1. Cathy Avatar

      No, this is not Creeping Charlie.

  19. Huwayda Avatar

    Delicious in salads. In Lebanon it’s also mixed with onions and lemon juice and made into turnovers.

  20. Hanneke de Vos Avatar
    Hanneke de Vos

    Yes you can definitely wat it raw

  21. Frank Joy Avatar
    Frank Joy

    My back yard in south central Texas is suddenly overrun with this stuff. I’ve been pulling it up and trying to slow its takeover of my yard. Now I’ll start making salads!

  22. FDP Avatar

    Do you know if purslane is part of the collard green family? I am allergic to collard greens and once had a cold soup that had purslane in it and had same reaction to it as I do to collards

  23. Cassandra Avatar

    I love purslane. For those wondering about how to prepare it; the first thing of course it to rinse it with water. Then, pick the leaves off the stems and discard the stems. You can add the purslane leaves into green salads if you want.
    My favorite way to eat purslane is to toss it with raspberries and a little lemon juice. If I happen to have poppy seeds or slivered almonds I’ll add them in as well.

  24. Judy Avatar

    We had it recently in an upscale restaurant in Vancouver! Delicious! They put small amount of balsamic vinaigrette on a plate.. watermelon and feta cheese, thinly sliced pepper and the pursalne left on the stem.

  25. Zeynep Oztop Avatar
    Zeynep Oztop

    In Anatolia we usually eat it raw. If thee are thick stems,get rid of them. Wash them well. Cut them into one inch pieces. Cube the tomatoes. Add some grated cheese like feta. Make a salad sauce with fresh lemon juice, garlic and olive oil. Mix them all. Easy!

  26. Katrina Stubbs Avatar
    Katrina Stubbs

    Just commenting because my last name is Stubbs too.

  27. kat Avatar

    interesting I think I have it growing out back. im checking in the morning. it would be great for tea to I would imagine.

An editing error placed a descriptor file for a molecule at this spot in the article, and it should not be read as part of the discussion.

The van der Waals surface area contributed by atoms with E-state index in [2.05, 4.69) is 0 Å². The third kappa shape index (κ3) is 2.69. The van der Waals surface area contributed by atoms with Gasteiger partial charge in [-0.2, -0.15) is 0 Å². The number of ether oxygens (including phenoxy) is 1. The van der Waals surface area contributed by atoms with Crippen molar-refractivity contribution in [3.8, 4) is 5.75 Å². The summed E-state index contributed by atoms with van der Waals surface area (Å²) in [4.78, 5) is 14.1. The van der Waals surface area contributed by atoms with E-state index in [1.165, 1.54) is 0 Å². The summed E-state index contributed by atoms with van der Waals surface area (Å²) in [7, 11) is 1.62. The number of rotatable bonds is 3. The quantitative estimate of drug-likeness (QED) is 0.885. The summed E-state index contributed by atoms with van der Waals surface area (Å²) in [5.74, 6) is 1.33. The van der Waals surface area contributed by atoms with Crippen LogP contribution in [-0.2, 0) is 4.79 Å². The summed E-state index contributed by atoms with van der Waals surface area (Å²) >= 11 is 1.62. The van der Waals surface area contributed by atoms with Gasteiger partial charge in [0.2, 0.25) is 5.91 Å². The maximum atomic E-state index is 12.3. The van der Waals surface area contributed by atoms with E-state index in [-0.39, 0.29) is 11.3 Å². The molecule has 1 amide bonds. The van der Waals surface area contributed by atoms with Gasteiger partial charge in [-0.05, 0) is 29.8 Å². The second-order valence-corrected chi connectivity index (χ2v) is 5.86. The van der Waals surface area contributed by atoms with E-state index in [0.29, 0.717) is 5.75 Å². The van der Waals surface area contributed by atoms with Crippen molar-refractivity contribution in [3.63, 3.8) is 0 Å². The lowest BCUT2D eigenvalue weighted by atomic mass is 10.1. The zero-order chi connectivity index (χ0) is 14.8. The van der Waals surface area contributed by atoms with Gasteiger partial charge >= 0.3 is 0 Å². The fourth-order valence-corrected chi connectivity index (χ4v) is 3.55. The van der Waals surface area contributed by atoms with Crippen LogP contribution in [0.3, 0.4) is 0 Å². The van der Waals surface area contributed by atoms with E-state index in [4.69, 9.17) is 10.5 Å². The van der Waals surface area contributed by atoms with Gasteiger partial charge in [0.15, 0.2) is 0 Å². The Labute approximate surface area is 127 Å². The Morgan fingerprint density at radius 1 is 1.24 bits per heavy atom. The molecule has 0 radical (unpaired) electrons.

28. David Avatar

    Here’s tge recipe.

  29. Marya Avatar

    Eat it Raw, like salad

  30. Iris nesbit Avatar
    Iris nesbit

    Look alike plant that is poisonous. Could you teport that at same time..or are the plants not from same areas. Nice to know these things. Nit all mushrooms are safe thats why we buy ours at the store. Pubic service would be to protect.

  31. Vonne Avatar

    Oh I’ve seen this growing as a weed in my garden! Never knew. Going to give it a go ..

  32. Adam Avatar

    In my younger days we used to put in salads just like parsley.

  33. Theresa Avatar

    What if you have put down weed killer because you didn’t know it was good for you. Can you still eat it?

    1. Donna Avatar

      That’s my question. I have sprayed and it keeps coming back.

    2. Angelina Avatar

      I wouldn’t. Wait until new ones crop up.

  34. Deb Avatar

    How or where can a I find a market to sell it, I have tons

  35. Charlotte Elizabeth Lynch Avatar
    Charlotte Elizabeth Lynch

    Does it have little flowers on it either yellow or bright pink? I’ve seen this vining in the sand dunes on the beach

  36. Tommie Stuart Avatar
    Tommie Stuart

    Thanks for the tip! It’s all over my yard!

  37. Pepa Petrova Avatar
    Pepa Petrova

    Chicken adore it. My friends say it is very, very useful.

    1. Bobbie Jo Avatar
      Bobbie Jo

      Yes!! We call it chick weed bc it’s one of the 1st plants the hens teach chicks to eat..never thought to try it myself but I will now

  38. Anne Avatar

    Are the small yellow flowers also edible?

  39. Jojo Avatar

    We in south east asia has been eating this for millenia. Part of our traditional dishes.

  40. Connie Avatar

    My yard is full of it.

  41. Julie Avatar

    Anyone put it in smoothies?

  42. Sk Avatar

    Who ghandi?

  43. Bev Avatar

    I thought it was a sedum plant.

  44. Michelle h Avatar
    Michelle h

    How would you prepare this for medicinal use?

  45. Susan Keating Avatar
    Susan Keating

    Are there copy cats that can be dangerous to eat, in case I find one that looks like this,but isn’t?

  46. Angelina Avatar

    I must say this, there is another plant that looks like purslane except is has dots on the leaves and the leaves grow in a different pattern. Just be aware, this look alike is poisonous.